Sunday, January 18, 2009

Learning and Reading About Adoption

As anyone who has gone through this process knows, there is a lot of waiting and a lot of unknown time lines. So, one thing we have been doing to make good use of this time is to try to learn as much as possible about adoption and parenting. Talking with others who have adopted or with adoptees is an excellent way to get first-hand advice and find out what to very realistically expect.

On the Internet, there are countless blogs that share a remarkable amount of candid experiences, there are forums and online groups to join, and there are also many articles and avenues for research. As a part of the Hague guidelines, we had to take Hague Compliant parenting classes, which we were able to take online. The online videos we watched covered a wide range of topics: grief and loss, the institutionalized child, attachment and bonding, sensory integration, facilitating behavior change, medical issues in international adoption, and child development. There were also classes that were country-specific, although there were none for Mexico.

We have also been reading as many books as we can find. Our local library system has quite a nice collection of adoption specific titles. We have been checking them out and reading them one by one. We aren't done reading all of them but have read a fair share. We are starting to buy our favorites to always have on hand at home.

One of the concepts that stands out in our research is that traditional parenting techniques can often be counterproductive when applied to internationally adopted children. For example, time-outs are generally not recommended as a discipline strategy. Another interesting concept is family age verses chronological age. It is absolutely normal for internationally adopted children to at times revert to the behavior of someone of a much younger chronological age, especially during times of stress. The behavior they will revert to is sometimes more in line with the number of months or years they have been a part of their new family. As they grow and become more comfortable and feel safe with their new family, they will need help building new skills, referred to as family skills, instead of relying completely on their survival coping skills.

But we are very realistic about it. We know that we can read all of the books in the world, and it will never truly prepare us for what lies ahead. Books can never replace first hand experience. Reading about tantrums is not the same as experiencing them! And we have heard from many families that they have had to pick and choose what advice to take from the books they read or to even ignore it completely. Not every strategy or concept works for or applies to every family. At the very least we are getting exposed to new ways to look at things and to possibilities we wouldn't know about otherwise. So we'll just have to wait and see what works for our family.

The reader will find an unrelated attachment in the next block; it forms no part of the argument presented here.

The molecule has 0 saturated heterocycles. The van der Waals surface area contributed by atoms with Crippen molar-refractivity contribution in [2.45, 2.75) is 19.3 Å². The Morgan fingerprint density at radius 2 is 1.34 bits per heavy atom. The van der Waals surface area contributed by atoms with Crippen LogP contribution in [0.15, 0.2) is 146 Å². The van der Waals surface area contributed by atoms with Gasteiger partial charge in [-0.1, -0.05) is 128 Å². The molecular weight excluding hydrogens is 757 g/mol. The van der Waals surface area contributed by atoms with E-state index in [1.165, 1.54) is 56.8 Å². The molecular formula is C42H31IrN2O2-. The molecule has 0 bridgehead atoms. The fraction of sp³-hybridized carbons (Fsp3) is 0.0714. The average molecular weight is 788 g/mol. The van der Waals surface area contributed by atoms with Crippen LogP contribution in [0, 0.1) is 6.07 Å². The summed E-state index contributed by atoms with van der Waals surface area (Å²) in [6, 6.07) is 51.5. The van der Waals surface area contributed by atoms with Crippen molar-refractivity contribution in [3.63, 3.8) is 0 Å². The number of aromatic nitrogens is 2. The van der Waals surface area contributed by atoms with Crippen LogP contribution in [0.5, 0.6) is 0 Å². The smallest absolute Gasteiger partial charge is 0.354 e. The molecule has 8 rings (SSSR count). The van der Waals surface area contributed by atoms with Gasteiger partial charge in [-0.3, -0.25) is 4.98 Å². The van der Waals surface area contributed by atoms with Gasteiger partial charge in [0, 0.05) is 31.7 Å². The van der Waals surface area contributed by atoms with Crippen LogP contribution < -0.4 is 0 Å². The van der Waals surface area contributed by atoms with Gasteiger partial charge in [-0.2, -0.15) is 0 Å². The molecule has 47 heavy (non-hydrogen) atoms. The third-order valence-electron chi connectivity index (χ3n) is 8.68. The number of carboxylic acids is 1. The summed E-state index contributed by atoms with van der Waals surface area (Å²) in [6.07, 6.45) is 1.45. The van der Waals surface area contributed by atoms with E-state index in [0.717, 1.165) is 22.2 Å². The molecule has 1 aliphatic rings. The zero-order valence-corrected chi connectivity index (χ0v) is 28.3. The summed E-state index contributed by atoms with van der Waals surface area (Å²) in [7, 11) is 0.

Of the books we have read so far, the ones that we felt opened our eyes the most and gave the most practical and useful tips were the following. We are sure that we will be finding more books that we will want to add to this list, since there are many titles on our To Read list that we haven't even read yet!

1. The Connected Child: Bring Hope and Healing to Your Adoptive Family, by Karyn B. Purvis, Ph.D., David R. Cross, Ph.D., and Wendy Lyons Sunshine. 2007.

  • Dr. Purvis led the online courses we watched. The book really helps to reinforce the concepts in the videos. Dr. Purvis is affiliated with Texas Christian University's Institute for Child Development.
  • Here are some online articles to which she has contributed which talk about some of the concepts in the videos and book.

  • This book is like a textbook for international adoption, in a good way. Plus, it has so many practical tips, from games to play and songs to sing to help with attaching and many many anecdotes to learn from. It overlaps many of the same concepts as the first book, but gives even more details to reinforce them.
  • Here are some online articles that Patty Cogen has written.

  • A lot of people criticize this book for being negative. We have read some books that are so negative that they have caused us nightmares. This was not one of them, in our experience. We see the book as a valuable insight into how an adopted child *might* perceive things. No one person or book can speak for everyone who has been adopted. Not all adopted children will feel the same way. We know that.
  • Here is an interview with Sherrie Eldridge conducted by Dawn Davenport who hosts a weekly pod cast (Internet radio show) on a wide variety of themes related to adoption.
Since this posting is already very long, perhaps we will post another entry in the future of other books or articles we have found helpful.

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